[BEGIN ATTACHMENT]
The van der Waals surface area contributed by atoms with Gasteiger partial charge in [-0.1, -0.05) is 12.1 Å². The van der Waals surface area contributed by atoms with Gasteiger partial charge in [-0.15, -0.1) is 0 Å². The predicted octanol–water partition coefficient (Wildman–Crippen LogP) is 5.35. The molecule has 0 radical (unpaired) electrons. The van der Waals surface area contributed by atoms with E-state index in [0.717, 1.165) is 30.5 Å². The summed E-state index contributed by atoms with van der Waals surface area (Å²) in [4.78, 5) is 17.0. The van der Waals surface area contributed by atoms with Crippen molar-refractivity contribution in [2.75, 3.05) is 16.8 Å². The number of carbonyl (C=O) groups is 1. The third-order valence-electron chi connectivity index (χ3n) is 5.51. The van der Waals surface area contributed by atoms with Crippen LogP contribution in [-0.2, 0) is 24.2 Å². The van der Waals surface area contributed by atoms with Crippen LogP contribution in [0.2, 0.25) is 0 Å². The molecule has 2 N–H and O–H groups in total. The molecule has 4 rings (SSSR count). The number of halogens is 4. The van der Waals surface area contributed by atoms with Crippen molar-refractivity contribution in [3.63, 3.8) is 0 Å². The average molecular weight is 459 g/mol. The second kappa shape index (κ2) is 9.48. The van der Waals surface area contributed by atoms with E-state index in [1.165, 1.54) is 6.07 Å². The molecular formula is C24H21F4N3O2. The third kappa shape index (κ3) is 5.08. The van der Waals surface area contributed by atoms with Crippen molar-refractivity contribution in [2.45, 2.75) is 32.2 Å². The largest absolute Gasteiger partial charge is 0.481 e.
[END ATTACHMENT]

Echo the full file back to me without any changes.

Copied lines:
The van der Waals surface area contributed by atoms with Gasteiger partial charge in [-0.1, -0.05) is 12.1 Å². The van der Waals surface area contributed by atoms with Gasteiger partial charge in [-0.15, -0.1) is 0 Å². The predicted octanol–water partition coefficient (Wildman–Crippen LogP) is 5.35. The molecule has 0 radical (unpaired) electrons. The van der Waals surface area contributed by atoms with E-state index in [0.717, 1.165) is 30.5 Å². The summed E-state index contributed by atoms with van der Waals surface area (Å²) in [4.78, 5) is 17.0. The van der Waals surface area contributed by atoms with Crippen molar-refractivity contribution in [2.75, 3.05) is 16.8 Å². The number of carbonyl (C=O) groups is 1. The third-order valence-electron chi connectivity index (χ3n) is 5.51. The van der Waals surface area contributed by atoms with Crippen LogP contribution in [-0.2, 0) is 24.2 Å². The van der Waals surface area contributed by atoms with Crippen LogP contribution in [0.2, 0.25) is 0 Å². The molecule has 2 N–H and O–H groups in total. The molecule has 4 rings (SSSR count). The number of halogens is 4. The van der Waals surface area contributed by atoms with Crippen molar-refractivity contribution in [3.63, 3.8) is 0 Å². The average molecular weight is 459 g/mol. The second kappa shape index (κ2) is 9.48. The van der Waals surface area contributed by atoms with E-state index in [1.165, 1.54) is 6.07 Å². The molecular formula is C24H21F4N3O2. The third kappa shape index (κ3) is 5.08. The van der Waals surface area contributed by atoms with Crippen molar-refractivity contribution in [2.45, 2.75) is 32.2 Å². The largest absolute Gasteiger partial charge is 0.481 e.